The Boston Licensing Board decides tomorrow whether to let Beantown Pizzeria, 270 Babcock St., stay open until 2 a.m. on Fridays and Saturdays.
Steven Parnagian, lawyer for the pizza place, told the board this morning that the store, tucked into the heavily BUish Gardner Street area, is losing business now with its current midnight closing time. He said the owner comes in first thing Saturday and Sunday morning to find his voice mail full of missed calls from people desiring pies between midnight and 2 a.m. He added other nearby eateries are open until 2 a.m. already.
Nobody from city government or from neighborhood civic associations attended the meeting to voice any concerns.
The Mayor's Office of New Urban Mechanics produced this video to support its proposals to rejigger school-assignment zones for elementary and middle-school students: If you totaled up all the miles students in the Bowdoin/Geneva area travel to school each morning, it would be the equivalent of a trip from Boston to Cheyenne, WY (the city has used Bowdoin/Geneva as its poster child for its proposals throughout the current evaluation process).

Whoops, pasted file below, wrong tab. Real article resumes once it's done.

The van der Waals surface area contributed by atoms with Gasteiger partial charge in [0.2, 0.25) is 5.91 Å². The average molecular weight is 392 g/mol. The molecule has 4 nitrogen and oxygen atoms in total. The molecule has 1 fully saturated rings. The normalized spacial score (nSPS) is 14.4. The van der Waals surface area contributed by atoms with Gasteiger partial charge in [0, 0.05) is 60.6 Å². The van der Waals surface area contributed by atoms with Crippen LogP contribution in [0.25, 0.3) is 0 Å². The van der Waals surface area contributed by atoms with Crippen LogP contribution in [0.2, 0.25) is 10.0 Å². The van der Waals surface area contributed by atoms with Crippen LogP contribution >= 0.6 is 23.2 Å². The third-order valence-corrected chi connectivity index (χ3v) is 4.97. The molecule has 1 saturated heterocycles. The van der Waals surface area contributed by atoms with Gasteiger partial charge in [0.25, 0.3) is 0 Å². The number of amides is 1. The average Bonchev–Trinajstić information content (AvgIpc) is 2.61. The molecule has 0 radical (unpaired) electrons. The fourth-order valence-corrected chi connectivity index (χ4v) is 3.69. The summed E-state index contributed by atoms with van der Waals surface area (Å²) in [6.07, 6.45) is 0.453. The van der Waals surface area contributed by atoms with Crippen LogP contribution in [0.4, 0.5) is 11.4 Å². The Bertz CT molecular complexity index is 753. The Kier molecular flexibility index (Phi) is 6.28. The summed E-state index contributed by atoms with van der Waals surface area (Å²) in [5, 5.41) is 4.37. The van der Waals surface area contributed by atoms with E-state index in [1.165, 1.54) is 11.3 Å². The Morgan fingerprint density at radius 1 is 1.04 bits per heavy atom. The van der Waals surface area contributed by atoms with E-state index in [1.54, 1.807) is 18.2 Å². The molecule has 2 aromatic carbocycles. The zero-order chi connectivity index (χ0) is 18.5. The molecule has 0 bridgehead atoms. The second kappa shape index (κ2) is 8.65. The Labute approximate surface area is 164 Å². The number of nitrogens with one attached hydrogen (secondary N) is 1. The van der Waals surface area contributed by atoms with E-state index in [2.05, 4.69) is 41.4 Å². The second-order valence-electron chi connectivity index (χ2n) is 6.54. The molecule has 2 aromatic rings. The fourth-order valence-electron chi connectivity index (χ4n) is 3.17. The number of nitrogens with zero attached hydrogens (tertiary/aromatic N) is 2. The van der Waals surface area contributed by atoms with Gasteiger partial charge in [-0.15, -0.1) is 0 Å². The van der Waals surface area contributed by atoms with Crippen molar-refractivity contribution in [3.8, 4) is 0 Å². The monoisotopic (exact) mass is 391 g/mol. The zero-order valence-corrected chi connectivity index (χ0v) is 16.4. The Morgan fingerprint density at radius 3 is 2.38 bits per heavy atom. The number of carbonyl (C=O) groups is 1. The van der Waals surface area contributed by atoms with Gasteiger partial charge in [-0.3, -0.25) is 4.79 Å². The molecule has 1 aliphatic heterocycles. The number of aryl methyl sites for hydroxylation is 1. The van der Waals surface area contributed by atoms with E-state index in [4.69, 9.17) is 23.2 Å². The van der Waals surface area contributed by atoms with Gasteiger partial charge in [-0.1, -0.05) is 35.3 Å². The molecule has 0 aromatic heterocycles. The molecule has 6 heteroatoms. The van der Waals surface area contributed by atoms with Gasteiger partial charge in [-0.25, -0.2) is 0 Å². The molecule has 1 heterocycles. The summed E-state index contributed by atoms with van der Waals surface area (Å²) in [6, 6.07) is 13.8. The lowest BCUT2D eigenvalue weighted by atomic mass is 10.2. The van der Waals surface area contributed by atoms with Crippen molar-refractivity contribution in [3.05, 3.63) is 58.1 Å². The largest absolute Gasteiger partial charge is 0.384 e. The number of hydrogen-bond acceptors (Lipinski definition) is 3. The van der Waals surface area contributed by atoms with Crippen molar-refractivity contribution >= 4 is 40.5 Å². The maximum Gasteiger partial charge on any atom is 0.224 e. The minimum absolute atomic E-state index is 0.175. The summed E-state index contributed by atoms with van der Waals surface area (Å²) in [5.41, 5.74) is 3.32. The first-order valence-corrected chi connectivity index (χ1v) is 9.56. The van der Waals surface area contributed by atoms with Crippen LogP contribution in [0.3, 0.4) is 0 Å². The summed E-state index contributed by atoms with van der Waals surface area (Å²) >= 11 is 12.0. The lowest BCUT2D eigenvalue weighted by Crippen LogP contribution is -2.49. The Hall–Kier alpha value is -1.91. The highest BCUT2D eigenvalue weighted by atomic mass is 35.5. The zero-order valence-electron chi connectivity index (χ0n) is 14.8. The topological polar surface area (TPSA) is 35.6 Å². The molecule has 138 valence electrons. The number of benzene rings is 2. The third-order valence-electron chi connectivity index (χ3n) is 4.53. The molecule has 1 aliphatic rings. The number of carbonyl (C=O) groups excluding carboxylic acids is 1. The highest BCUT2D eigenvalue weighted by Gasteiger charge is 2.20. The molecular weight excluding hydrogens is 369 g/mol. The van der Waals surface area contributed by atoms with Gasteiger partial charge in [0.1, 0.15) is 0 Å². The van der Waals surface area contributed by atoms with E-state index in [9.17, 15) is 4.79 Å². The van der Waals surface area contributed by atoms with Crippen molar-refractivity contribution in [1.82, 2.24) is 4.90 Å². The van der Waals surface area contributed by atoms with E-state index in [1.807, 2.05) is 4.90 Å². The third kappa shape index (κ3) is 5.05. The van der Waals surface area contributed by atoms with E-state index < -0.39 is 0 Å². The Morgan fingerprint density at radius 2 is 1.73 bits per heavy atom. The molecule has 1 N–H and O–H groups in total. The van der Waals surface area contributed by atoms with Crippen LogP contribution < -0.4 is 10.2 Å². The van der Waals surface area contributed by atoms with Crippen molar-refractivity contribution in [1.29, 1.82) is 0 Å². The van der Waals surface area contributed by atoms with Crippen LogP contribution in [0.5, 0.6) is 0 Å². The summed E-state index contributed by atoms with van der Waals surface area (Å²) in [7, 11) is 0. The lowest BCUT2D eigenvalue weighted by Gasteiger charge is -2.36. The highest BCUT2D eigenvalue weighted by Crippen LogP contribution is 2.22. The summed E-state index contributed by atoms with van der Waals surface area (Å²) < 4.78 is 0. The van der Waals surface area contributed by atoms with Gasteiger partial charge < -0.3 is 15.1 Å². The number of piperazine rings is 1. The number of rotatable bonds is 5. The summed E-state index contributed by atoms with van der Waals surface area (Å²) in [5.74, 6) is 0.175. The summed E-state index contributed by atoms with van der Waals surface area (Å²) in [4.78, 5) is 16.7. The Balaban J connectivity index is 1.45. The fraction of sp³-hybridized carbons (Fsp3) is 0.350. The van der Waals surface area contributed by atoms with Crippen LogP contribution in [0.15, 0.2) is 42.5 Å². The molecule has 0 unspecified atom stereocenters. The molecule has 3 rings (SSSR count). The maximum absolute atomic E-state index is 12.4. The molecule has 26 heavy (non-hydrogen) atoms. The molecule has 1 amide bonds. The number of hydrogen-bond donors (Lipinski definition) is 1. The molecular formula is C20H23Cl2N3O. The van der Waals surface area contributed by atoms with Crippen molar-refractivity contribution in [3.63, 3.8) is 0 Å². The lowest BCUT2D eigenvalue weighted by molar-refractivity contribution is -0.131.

What the brief video doesn't mention, however, is that the city plans to turn one of the neighborhood's schools, the Marshall Elementary, into a privately run charter school, open to students from across the city, which means the city will have to bus many of its students, and which means one less local option for Bowdoin/Geneva parents.
Teresa Harvey, retiring Marshall principal, tears into school officials at a School Committee meeting over the conversion to a charter school:
A colonial mile marker that somehow survived being on Harvard Avenue for almost 2 1/2 centuries before being sheared in two last year is no longer surrounded by a fence thanks to efforts by preservationists and the city to repair it, set it back more and install a couple of protective bollards.